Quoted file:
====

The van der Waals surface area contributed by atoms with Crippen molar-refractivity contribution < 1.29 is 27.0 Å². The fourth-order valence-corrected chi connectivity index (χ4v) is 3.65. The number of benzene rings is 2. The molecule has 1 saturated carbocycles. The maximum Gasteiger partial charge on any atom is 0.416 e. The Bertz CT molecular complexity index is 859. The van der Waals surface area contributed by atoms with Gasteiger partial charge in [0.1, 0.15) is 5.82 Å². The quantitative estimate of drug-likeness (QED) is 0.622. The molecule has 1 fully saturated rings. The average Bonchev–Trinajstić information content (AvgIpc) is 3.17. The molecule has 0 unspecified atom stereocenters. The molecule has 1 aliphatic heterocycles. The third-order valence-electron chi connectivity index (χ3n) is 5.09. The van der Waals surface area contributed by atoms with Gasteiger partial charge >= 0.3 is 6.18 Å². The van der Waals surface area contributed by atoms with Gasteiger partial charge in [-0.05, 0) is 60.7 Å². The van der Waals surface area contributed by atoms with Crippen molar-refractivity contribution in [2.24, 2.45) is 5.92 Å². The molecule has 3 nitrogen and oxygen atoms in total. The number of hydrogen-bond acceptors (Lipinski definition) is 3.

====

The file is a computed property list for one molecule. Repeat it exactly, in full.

The van der Waals surface area contributed by atoms with Crippen molar-refractivity contribution < 1.29 is 27.0 Å². The fourth-order valence-corrected chi connectivity index (χ4v) is 3.65. The number of benzene rings is 2. The molecule has 1 saturated carbocycles. The maximum Gasteiger partial charge on any atom is 0.416 e. The Bertz CT molecular complexity index is 859. The van der Waals surface area contributed by atoms with Gasteiger partial charge in [0.1, 0.15) is 5.82 Å². The quantitative estimate of drug-likeness (QED) is 0.622. The molecule has 1 fully saturated rings. The average Bonchev–Trinajstić information content (AvgIpc) is 3.17. The molecule has 0 unspecified atom stereocenters. The molecule has 1 aliphatic heterocycles. The third-order valence-electron chi connectivity index (χ3n) is 5.09. The van der Waals surface area contributed by atoms with Gasteiger partial charge >= 0.3 is 6.18 Å². The van der Waals surface area contributed by atoms with Gasteiger partial charge in [-0.05, 0) is 60.7 Å². The van der Waals surface area contributed by atoms with Crippen molar-refractivity contribution in [2.24, 2.45) is 5.92 Å². The molecule has 3 nitrogen and oxygen atoms in total. The number of hydrogen-bond acceptors (Lipinski definition) is 3.